Encyclopedia of Anti-Revisionism On-Line

Commentary: China’s Democracy is for the Masses and Socialism

First Published: Unity, Vol. 2, No. 11, June 1-14, 1979.
Transcription, Editing and Markup: Paul Saba
Copyright: This work is in the Public Domain under the Creative Commons Common Deed. You can freely copy, distribute and display this work; as well as make derivative and commercial works. Please credit the Encyclopedia of Anti-Revisionism On-Line as your source, include the url to this work, and note any of the transcribers, editors & proofreaders above.

Recently the Beijing municipal government issued regulations concerning demonstrations and wall posters. Prohibited were materials that “opposed socialism, proletarian dictatorship, party leadership and Marxism-Leninism-Mao Zedong Thought.”

The U.S. capitalist press made a big deal about this, condemning the announcement for supposedly ending China’s democracy movement and violating “human rights.”

These attacks are ridiculous, but the heart of the issue is the fundamental difference between proletarian and bourgeois democracy and “human rights.”

Under socialism in China, the working people enjoy a democracy that is qualitatively broader and higher than what exists in any capitalist country, including the U.S. The working people have become rulers of the country and work for their own material benefit, instead of making profits for a few capitalists.

In China today, workers are directly electing factory administrators; citizens are writing essays to national newspaper forums, debating questions like “how can workers be worthy masters of their country?”; and minority nationalities are freely developing their cultures and using their languages without discrimination.

These types of rights for the formerly oppressed people have been made possible because the country has adhered to four fundamental principles – socialism, the proletarian dictatorship over the former exploiters, party leadership, and Marxism-Leninism-Mao Zedong Thought. Upholding these principles is the basic requirement for the existence of mass democracy in China.

This socialist democracy includes encouraging the masses to speak out against bureaucratism, self-seeking and other bad work among the government and party personnel. Criticisms of these defects are a necessary part of the movement to improve the living situation for the country and to achieve modernization by the end of the century.

The current campaign to promote socialist democracy, in fact, was initiated to correct damage done by Lin Biao and the “gang of four.” They were responsible for unjustly persecuting and intimidating many people in the country. The aim of the current campaign is to restore the broadest scope of democracy possible among the masses of people.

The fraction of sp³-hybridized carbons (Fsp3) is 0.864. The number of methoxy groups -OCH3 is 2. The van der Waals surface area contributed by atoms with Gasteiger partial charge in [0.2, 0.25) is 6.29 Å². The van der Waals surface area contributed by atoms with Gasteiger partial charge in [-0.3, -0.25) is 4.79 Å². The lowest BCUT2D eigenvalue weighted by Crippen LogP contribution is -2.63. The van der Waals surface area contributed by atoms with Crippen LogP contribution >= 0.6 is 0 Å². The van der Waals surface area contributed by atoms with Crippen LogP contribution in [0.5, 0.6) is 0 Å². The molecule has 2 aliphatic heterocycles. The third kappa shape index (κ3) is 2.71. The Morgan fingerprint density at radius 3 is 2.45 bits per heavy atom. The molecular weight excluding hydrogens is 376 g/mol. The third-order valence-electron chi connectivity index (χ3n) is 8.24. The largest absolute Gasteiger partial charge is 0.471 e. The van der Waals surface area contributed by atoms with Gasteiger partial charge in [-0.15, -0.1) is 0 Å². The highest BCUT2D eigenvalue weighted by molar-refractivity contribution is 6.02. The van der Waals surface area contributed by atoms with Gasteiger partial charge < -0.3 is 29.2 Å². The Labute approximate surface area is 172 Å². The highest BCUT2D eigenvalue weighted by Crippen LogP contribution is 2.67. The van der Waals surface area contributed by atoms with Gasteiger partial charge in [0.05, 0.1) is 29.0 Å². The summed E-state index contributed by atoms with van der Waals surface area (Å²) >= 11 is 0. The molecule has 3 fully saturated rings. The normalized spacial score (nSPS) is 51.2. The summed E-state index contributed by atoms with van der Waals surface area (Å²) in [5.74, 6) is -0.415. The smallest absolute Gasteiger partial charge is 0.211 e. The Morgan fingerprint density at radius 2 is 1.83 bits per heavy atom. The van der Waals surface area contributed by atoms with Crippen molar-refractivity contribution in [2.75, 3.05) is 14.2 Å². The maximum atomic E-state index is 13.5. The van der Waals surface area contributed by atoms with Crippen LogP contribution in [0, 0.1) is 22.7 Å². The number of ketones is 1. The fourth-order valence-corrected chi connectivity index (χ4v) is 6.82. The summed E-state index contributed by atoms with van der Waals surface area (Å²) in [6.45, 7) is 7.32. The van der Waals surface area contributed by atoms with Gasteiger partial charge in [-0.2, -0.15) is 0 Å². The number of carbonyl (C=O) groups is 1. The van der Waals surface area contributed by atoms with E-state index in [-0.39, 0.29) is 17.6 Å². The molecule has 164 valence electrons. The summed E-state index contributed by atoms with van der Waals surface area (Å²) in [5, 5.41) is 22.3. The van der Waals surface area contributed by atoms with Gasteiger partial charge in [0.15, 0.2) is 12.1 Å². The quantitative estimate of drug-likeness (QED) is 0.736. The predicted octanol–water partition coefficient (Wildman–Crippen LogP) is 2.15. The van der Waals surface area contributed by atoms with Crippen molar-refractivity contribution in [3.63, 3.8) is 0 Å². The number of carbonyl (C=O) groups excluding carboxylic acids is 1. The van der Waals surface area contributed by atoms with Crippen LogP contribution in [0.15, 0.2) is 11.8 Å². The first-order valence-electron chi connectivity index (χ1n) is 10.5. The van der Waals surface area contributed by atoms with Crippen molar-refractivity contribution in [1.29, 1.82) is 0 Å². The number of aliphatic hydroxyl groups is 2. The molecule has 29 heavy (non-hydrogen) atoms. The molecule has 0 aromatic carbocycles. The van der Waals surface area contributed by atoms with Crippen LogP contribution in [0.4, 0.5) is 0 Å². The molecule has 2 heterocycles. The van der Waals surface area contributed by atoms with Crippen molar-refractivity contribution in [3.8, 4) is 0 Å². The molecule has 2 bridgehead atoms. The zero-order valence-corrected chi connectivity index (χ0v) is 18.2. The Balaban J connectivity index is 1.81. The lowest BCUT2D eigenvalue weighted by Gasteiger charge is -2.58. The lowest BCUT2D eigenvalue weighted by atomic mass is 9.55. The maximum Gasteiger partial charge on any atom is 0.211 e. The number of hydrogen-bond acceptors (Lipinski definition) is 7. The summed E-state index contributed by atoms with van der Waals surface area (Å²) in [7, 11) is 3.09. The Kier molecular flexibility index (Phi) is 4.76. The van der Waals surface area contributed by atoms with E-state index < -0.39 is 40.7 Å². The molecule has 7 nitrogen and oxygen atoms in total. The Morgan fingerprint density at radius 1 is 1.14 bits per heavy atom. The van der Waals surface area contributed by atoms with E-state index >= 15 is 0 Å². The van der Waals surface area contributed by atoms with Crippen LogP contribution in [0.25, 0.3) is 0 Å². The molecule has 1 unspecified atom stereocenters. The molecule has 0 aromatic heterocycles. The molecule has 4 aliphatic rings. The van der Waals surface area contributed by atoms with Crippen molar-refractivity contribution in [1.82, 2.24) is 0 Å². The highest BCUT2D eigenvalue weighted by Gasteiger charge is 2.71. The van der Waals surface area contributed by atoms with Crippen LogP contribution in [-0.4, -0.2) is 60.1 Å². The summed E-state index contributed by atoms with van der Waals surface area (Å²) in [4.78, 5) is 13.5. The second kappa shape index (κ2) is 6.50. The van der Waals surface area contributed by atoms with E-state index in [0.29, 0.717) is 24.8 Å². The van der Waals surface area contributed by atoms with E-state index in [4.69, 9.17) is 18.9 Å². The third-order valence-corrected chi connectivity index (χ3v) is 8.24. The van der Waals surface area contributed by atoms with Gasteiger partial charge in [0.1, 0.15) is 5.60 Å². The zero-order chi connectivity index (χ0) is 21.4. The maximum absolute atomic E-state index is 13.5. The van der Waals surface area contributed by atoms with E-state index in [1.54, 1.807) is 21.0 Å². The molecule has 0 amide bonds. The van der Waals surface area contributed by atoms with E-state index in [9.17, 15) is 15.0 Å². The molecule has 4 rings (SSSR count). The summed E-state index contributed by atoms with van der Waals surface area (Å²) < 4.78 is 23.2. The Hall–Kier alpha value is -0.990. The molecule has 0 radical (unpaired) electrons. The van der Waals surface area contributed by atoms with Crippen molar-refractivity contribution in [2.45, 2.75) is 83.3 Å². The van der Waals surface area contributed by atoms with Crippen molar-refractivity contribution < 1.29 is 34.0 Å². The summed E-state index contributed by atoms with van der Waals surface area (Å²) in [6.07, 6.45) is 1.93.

U.S. press

The capitalist press in the U.S. has consistently slandered and distorted socialist democracy. If the capitalist press accurately reported about the rights and privileges of the working people under socialism, this would only expose the real emptiness and hypocrisy of bourgeois democracy.

Historically, the call for “democracy” and “human rights” made by the capitalists was progressive insofar as it was used as a weapon against the political restrictions of feudalism. Today however, when the U.S. capitalists direct this call against socialist China, it is reactionary. It is a weapon used to oppose the system that has brought real democracy and “human rights” to the masses of working people in China.

The “democracy” the capitalist press wants to restore in China is the “democracy” for the capitalists to exploit the people. The Chinese people, however, have no use for this type of “democracy.”

Contradictions under socialism

While socialist democracy is far superior to bourgeois democracy, there are improvements that are necessary. There are also some complicated issues which China is striving to solve. One of these issues concerns the educated youth that have been sent to the countryside to help raise the cultural and economic levels of the rural areas. How the Chinese government handled this matter illustrates some of the aspects of socialist democracy.

Some youths have demanded to immediately return to the cities as they did not care for the harder life of the rural areas. The government seriously considered the requests and held conferences to discuss the issue. The decision was to continue the policy for now, while at the same time improving the situation for the youths. This was considered to be the best for the country and the economy as a whole, requiring some self-sacrifice on the part of the youth.

Most accepted and understood the decision. There were a few, however, who were still dissatisfied. They conducted demonstrations which went so far as to disrupt mail lines and city life, and attacked socialism itself under the banner of calling for “democratic rights.”

The Chinese press responded to this by writing, “Persisting in one’s own way of doing things at the expense of the democratic rights of the majority and their fundamental interests is anarchism through and through.”

Another article read: “We firmly support socialist democracy, but oppose individualist ultra-democracy” which places selfish interests above concern for the good of the masses of working people. “In our country all citizens have the right to concern themselves with affairs of the state and their collective. They have the right to express or reserve their opinions. On the other hand, the minority must submit to the majority, respect the democratic rights of the majority, and observe social order and commonly accepted moral standards.”

Democracy to strengthen socialism, to criticize its defects and problems, but not abstract calls for “democracy” to weaken socialism and allow exploitation to return to the country – these are the guidelines for China’s democracy campaign.